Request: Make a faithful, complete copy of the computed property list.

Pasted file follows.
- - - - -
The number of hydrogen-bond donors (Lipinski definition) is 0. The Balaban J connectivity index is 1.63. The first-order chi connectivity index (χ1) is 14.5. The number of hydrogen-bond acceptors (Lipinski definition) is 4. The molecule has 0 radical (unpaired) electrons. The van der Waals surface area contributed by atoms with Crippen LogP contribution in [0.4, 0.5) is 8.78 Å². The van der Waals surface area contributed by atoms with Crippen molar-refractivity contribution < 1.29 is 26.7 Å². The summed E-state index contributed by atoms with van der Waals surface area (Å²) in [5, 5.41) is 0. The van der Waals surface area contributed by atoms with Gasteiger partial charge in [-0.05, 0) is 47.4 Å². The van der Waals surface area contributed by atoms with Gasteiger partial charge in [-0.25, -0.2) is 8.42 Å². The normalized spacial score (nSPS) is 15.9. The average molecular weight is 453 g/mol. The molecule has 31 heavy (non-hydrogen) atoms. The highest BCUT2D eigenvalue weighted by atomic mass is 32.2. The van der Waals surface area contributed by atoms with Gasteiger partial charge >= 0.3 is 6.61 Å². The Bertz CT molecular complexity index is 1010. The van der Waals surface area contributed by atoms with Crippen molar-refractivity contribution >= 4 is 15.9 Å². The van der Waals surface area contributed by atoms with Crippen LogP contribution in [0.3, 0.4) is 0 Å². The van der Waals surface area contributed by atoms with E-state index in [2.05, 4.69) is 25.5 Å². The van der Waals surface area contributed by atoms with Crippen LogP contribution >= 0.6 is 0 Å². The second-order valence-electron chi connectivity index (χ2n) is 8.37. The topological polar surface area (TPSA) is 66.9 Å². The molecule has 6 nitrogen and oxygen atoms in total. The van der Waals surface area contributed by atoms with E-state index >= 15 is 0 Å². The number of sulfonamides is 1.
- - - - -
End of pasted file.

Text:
The number of hydrogen-bond donors (Lipinski definition) is 0. The Balaban J connectivity index is 1.63. The first-order chi connectivity index (χ1) is 14.5. The number of hydrogen-bond acceptors (Lipinski definition) is 4. The molecule has 0 radical (unpaired) electrons. The van der Waals surface area contributed by atoms with Crippen LogP contribution in [0.4, 0.5) is 8.78 Å². The van der Waals surface area contributed by atoms with Crippen molar-refractivity contribution < 1.29 is 26.7 Å². The summed E-state index contributed by atoms with van der Waals surface area (Å²) in [5, 5.41) is 0. The van der Waals surface area contributed by atoms with Gasteiger partial charge in [-0.05, 0) is 47.4 Å². The van der Waals surface area contributed by atoms with Gasteiger partial charge in [-0.25, -0.2) is 8.42 Å². The normalized spacial score (nSPS) is 15.9. The average molecular weight is 453 g/mol. The molecule has 31 heavy (non-hydrogen) atoms. The highest BCUT2D eigenvalue weighted by atomic mass is 32.2. The van der Waals surface area contributed by atoms with Gasteiger partial charge >= 0.3 is 6.61 Å². The Bertz CT molecular complexity index is 1010. The van der Waals surface area contributed by atoms with Crippen molar-refractivity contribution >= 4 is 15.9 Å². The van der Waals surface area contributed by atoms with Crippen LogP contribution in [0.3, 0.4) is 0 Å². The van der Waals surface area contributed by atoms with E-state index in [2.05, 4.69) is 25.5 Å². The van der Waals surface area contributed by atoms with Crippen LogP contribution >= 0.6 is 0 Å². The second-order valence-electron chi connectivity index (χ2n) is 8.37. The topological polar surface area (TPSA) is 66.9 Å². The molecule has 6 nitrogen and oxygen atoms in total. The van der Waals surface area contributed by atoms with E-state index >= 15 is 0 Å². The number of sulfonamides is 1.